By Ann Curry, Meghan Frank and Jessica Hopper
“The Hobbit” film director Peter Jackson said that the pressure to outdo his Academy Award-winning “The Lord of the Rings” trilogy initially made him hesitant to return to The Shire and tackle the prequel to the Rings.
“It’s the thing that made me hesitant to do ‘The Hobbit’ is that I didn’t want to find myself competing with a film I’ve made earlier,” said Jackson of the pressure. “What I ended up doing, I think, was embracing the fact that ‘The Hobbit’ is a very different tone of story. It was written for children. It has a whimsy and a charm and a humor that doesn’t exist really in ‘The Lord of the Rings.’”
Just a day before the world premiere of the highly anticipated film version of the J.R.R. Tolkien classic, Jackson talked to NBC News’ Ann Curry from his native Wellington, New Zealand where he made the film. Jackson took Rock Center behind the scenes of his visual effects company, Weta Digital, and also provided rare access to his movie studio, revealing secrets of the innovative moviemaking that's come to define his films. When Jackson talked to Curry in his first network television profile, he was still tinkering in the edit room despite the film’s premiere being hours away.
“I could happily work on ‘The Hobbit’ for another six months because you’re always thinking of things that you want to do and things to improve it,” Jackson said. “Because it’s never perfect and so, we just simply take every available minute, second, up until the time that the film has to be taken away from us.”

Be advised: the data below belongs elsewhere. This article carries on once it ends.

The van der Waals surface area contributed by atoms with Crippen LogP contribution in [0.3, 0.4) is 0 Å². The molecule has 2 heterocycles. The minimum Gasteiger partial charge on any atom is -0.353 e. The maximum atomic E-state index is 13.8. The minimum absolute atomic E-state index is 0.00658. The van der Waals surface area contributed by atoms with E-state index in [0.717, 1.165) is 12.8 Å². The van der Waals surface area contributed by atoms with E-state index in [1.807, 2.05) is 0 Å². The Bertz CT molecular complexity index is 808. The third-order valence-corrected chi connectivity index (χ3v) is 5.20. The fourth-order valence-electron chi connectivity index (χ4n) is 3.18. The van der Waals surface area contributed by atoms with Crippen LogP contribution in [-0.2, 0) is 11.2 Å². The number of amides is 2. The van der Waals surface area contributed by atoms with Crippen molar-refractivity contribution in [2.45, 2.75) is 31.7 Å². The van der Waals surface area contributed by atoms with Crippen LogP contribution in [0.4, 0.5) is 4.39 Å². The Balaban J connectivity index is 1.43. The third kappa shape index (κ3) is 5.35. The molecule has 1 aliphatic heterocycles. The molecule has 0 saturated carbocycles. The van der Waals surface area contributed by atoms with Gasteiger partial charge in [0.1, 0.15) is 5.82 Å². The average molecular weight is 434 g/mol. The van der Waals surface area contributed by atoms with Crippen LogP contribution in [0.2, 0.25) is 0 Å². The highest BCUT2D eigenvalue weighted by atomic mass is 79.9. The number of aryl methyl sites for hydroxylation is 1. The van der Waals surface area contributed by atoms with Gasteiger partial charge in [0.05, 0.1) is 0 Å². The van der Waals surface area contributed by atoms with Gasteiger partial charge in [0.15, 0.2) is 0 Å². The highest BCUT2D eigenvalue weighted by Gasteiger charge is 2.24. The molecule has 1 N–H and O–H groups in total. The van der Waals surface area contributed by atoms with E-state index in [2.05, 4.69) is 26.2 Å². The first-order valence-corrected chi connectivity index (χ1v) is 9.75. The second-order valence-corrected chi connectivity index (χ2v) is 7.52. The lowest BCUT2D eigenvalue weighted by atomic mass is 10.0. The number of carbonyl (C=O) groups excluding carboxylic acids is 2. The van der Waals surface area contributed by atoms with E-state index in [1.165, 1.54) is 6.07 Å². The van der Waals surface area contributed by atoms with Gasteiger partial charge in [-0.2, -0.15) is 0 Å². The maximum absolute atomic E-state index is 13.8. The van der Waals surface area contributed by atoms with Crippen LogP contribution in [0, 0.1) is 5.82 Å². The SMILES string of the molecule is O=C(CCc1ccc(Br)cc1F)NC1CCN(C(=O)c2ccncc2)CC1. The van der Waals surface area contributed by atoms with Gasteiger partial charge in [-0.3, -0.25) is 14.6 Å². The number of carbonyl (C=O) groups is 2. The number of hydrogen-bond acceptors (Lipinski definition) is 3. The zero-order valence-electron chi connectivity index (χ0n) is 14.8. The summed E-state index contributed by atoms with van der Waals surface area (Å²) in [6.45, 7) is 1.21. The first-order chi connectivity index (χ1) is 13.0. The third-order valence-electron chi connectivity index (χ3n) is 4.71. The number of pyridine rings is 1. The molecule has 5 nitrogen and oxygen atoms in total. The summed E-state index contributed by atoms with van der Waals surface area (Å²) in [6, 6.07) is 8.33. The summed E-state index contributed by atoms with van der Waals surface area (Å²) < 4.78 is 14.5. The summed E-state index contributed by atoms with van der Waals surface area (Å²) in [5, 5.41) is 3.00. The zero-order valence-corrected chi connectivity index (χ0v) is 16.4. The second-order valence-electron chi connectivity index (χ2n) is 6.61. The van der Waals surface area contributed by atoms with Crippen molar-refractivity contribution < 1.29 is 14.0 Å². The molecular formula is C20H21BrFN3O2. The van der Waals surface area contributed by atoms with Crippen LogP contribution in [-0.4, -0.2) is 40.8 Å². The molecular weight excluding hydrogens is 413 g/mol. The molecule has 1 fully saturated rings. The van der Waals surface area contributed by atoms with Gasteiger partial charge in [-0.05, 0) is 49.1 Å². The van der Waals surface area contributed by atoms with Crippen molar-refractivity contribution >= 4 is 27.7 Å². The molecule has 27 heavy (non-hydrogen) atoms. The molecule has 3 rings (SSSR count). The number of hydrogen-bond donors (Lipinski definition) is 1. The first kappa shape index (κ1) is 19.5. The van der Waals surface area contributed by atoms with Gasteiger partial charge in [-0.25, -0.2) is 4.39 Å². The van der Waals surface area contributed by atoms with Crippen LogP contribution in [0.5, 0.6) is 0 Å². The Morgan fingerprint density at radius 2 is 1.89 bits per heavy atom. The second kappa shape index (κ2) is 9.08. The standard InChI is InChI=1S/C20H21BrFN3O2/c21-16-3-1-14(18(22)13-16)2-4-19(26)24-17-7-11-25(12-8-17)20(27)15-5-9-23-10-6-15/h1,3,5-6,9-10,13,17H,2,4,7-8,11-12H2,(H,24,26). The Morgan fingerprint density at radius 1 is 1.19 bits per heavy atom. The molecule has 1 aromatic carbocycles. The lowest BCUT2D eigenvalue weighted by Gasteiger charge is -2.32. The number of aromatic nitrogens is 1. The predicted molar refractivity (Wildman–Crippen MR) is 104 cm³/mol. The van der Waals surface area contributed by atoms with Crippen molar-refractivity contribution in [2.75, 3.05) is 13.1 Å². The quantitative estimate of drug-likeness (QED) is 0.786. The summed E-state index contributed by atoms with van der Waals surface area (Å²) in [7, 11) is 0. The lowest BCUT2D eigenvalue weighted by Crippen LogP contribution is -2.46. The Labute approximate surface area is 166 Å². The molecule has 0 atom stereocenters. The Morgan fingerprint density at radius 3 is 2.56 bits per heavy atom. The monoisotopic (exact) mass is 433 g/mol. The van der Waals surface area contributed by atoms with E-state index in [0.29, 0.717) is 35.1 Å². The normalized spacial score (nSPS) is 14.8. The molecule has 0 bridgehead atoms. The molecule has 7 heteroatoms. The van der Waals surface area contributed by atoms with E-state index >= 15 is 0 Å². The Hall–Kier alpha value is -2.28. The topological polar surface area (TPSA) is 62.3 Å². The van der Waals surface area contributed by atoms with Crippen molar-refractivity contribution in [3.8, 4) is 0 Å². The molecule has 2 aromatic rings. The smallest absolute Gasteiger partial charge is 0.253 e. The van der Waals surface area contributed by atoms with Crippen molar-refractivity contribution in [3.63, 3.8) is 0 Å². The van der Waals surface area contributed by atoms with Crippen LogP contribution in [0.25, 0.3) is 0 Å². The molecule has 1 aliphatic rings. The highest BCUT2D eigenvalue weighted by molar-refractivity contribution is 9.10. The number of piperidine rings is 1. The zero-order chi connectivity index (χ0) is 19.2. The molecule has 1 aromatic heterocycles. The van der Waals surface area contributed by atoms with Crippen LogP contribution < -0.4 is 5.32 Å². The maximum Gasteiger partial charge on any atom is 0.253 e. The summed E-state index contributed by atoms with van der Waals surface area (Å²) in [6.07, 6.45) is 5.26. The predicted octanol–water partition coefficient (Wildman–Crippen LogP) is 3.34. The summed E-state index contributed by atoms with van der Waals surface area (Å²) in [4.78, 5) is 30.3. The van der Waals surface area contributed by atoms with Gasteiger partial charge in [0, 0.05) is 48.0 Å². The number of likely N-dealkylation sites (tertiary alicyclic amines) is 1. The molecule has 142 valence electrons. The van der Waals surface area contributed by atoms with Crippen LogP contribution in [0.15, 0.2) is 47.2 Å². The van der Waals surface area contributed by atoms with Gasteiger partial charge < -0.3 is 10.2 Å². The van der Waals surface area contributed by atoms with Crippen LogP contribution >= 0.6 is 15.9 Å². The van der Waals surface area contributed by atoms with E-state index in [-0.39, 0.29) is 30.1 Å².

“The Hobbit: An Unexpected Journey,” is the first film in what Jackson intends to make a trilogy and is already making waves for its use of groundbreaking moviemaking technology. The 51-year-old Jackson, known for his innovative visual techniques in performance capture with the character Gollum, is taking his pioneering filmmaking even further. "The Hobbit" is the first film to ever be shot at a higher frame rate of 48 frames per second versus the usual 24 frames. The film has a clarity that some say has never been seen on screen before, but Jackson’s decision has also sparked controversy with some filmgoers saying it left them feeling dizzy and sick. Jackson defended his choice.
“It’s more real. It gives you more of a sense of immersion in the story and, you know, the interesting thing about 24 frames a second is that’s the speed that movie cameras have been running at since 1927,” Jackson told Ann Curry in an exclusive interview airing Thursday, Dec. 6 on Rock Center with Brian Williams.
When asked how he might handle possible criticism of the new technique, Jackson replied, "If people don't like it, I guess they'll be very vocal."
Jackson said he chose to shoot the film at the higher frame rate, in part, to bring people back into the theater.
“We are in a climate now where there are too many reasons for people not to go to the cinema. You know, you’ve got cable, you’ve got high definition TVs, great home theaters, you’ve got iPads, iPhones,” Jackson said. “And so I think we have to do what we can to make that cinema experience the spectacle that it should be.”
The spectacle of cinema first captured Jackson as a 9-year-old boy when he saw "King Kong." As an adult, he remade the film classic in 2005.
“The film affected me to the point that it was the time that I had decided I want to do that,” said Jackson of seeing "King Kong" as a child.